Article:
How to build websites for users with different needs

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How to make design decisions for different users

What happens when you need to design an application or a website for a set of users, but each of those users want very different things? Samuel Fry describes how he responded to that challenge.

A while ago, I was working on a project that involved designing different experiences for different users. The tool that we were creating intended to help users conduct daily tasks in their workplace.

We had 2 types of users: team members and their managers. Both of which conducted very different daily tasks. Essentially, the team had daily activities with different clients and their managers analysed how effective those team members were being. The problem that we faced was that the team members were naturally quite sceptical of how they are measured by the managers – and why.

Challenge of working with different users

The tool that we were creating was not meant to change the way that either group of users work. We were just trying to make their work more efficient and effective. However, by conducting user testing with both sets of users (and openly sharing those insights), we were naturally revealing how each of them conduct their daily activities. For the team members, this meant that they were naturally curious and concerned about what their managers were analysing.

We had a great manager who said to her team, during one of our user testing sessions, that:

“You are seeing some diagrams here which shows you how my mind works. Behind the scenes I have always been using the information that you and the rest of the team give me to understand what is happening on a broader level. This is not new and it should not affect your job or the way we are managing your performance. It is simply being automated now, rather than me producing these diagrams myself. Nothing is new.”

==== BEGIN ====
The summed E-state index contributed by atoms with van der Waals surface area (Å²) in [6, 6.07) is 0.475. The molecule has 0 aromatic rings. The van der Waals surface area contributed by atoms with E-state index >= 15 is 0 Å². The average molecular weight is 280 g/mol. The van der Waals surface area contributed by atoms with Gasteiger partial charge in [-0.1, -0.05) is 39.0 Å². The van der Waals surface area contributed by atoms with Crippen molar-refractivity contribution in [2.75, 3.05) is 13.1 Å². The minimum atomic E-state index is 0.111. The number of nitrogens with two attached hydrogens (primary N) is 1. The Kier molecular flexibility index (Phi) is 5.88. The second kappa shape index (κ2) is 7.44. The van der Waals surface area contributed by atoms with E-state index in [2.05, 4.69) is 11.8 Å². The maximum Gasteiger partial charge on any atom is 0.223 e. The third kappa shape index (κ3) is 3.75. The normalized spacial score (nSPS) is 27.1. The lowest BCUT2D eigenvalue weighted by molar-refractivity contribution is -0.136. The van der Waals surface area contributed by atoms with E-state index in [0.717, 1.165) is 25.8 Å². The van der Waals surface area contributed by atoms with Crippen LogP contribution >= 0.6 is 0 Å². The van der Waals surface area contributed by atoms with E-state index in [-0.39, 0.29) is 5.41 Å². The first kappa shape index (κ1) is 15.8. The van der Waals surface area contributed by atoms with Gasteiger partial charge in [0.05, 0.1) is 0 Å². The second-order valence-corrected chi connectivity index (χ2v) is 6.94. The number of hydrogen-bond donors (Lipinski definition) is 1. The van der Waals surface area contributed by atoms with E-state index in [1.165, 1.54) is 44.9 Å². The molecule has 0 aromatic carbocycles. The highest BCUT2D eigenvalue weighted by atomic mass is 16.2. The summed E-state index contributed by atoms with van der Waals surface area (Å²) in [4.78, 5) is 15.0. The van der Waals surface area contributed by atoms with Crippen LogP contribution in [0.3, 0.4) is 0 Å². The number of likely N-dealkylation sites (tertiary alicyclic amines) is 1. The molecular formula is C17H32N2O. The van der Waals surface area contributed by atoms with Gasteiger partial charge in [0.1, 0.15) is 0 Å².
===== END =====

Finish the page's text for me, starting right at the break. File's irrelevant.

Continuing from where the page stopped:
But the team members were still unsure.

Convincing users that new tools will help them – not hinder them

This got me thinking about different users’ view of internal systems where they report information. The aim is to help them in their job, not to create more reporting but sometimes that is the view of it.

So, how do you combat this? Perhaps you keep them completely separate when it comes to sharing insights from user testing. But – what happened when the sponsor of the project is one of those sets of users who want to see the other side?

Customising applications for different users

The manager went on to say, “For your dashboard I do not want you to have any information that won’t help you in your job. This tool should not make your life harder, or mean that you have to report more. Your dashboard should make your life easier and my dashboard should help me.”

This was a great manager for us to be working with as they understood the benefit of customising the application for different users. However, we still faced the challenge of ensuring that both sets of users believed that creating this solution was a great idea in the first place.

My instinct is always to be open about why design choices are made. However, perhaps this suggests that there are times that it makes strategic sense to keep different users apart. That way you ensure that they are not concerned about the needs of other users and they do not ask for features that would never help them in their jobs.

I would love to hear how others approach this challenge. So, please contact me if you have approached it differently.



Samuel Fry

Director, Create Hub

Customer Centric Design

Samuel is the Director of Create Hub. Samuel has a history of working with creative, innovative and entrepreneurial companies such as the creative-business incubator Cockpit Arts, in the Creative Economy team at Nesta, with entrepreneur network Virgin Media Pioneers and as the Enterprise Consultant at University of Bristol. All opinions are his and not those of his employers.

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